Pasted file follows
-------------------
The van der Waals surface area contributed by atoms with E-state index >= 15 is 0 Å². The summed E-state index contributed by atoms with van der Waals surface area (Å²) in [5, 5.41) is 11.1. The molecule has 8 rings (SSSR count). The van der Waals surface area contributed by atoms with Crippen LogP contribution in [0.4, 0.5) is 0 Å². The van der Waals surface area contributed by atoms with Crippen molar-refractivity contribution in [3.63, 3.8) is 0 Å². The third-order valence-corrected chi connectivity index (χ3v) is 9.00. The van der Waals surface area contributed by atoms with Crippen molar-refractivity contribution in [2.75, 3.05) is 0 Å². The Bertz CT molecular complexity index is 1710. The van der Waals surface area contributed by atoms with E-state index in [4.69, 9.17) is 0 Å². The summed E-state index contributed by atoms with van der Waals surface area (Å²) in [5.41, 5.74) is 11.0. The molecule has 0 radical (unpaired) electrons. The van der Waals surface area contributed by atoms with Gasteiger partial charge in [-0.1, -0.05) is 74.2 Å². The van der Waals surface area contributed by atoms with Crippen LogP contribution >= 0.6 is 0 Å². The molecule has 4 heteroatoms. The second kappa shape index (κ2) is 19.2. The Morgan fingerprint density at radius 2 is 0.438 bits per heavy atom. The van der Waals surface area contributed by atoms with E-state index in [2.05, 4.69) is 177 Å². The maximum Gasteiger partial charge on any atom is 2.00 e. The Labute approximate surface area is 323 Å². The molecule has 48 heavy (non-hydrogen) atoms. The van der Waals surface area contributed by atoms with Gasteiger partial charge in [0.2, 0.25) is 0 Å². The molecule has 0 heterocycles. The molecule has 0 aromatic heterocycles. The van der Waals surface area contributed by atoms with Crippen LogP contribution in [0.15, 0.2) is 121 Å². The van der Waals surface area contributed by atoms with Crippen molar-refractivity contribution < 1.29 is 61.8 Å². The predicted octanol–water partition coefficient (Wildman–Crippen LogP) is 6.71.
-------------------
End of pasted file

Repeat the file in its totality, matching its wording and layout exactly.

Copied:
The van der Waals surface area contributed by atoms with E-state index >= 15 is 0 Å². The summed E-state index contributed by atoms with van der Waals surface area (Å²) in [5, 5.41) is 11.1. The molecule has 8 rings (SSSR count). The van der Waals surface area contributed by atoms with Crippen LogP contribution in [0.4, 0.5) is 0 Å². The van der Waals surface area contributed by atoms with Crippen molar-refractivity contribution in [3.63, 3.8) is 0 Å². The third-order valence-corrected chi connectivity index (χ3v) is 9.00. The van der Waals surface area contributed by atoms with Crippen molar-refractivity contribution in [2.75, 3.05) is 0 Å². The Bertz CT molecular complexity index is 1710. The van der Waals surface area contributed by atoms with E-state index in [4.69, 9.17) is 0 Å². The summed E-state index contributed by atoms with van der Waals surface area (Å²) in [5.41, 5.74) is 11.0. The molecule has 0 radical (unpaired) electrons. The van der Waals surface area contributed by atoms with Gasteiger partial charge in [-0.1, -0.05) is 74.2 Å². The van der Waals surface area contributed by atoms with Crippen LogP contribution >= 0.6 is 0 Å². The molecule has 4 heteroatoms. The second kappa shape index (κ2) is 19.2. The Morgan fingerprint density at radius 2 is 0.438 bits per heavy atom. The van der Waals surface area contributed by atoms with E-state index in [2.05, 4.69) is 177 Å². The maximum Gasteiger partial charge on any atom is 2.00 e. The Labute approximate surface area is 323 Å². The molecule has 48 heavy (non-hydrogen) atoms. The van der Waals surface area contributed by atoms with Gasteiger partial charge in [0.2, 0.25) is 0 Å². The molecule has 0 heterocycles. The molecule has 0 aromatic heterocycles. The van der Waals surface area contributed by atoms with Crippen LogP contribution in [0.15, 0.2) is 121 Å². The van der Waals surface area contributed by atoms with Crippen molar-refractivity contribution < 1.29 is 61.8 Å². The predicted octanol–water partition coefficient (Wildman–Crippen LogP) is 6.71.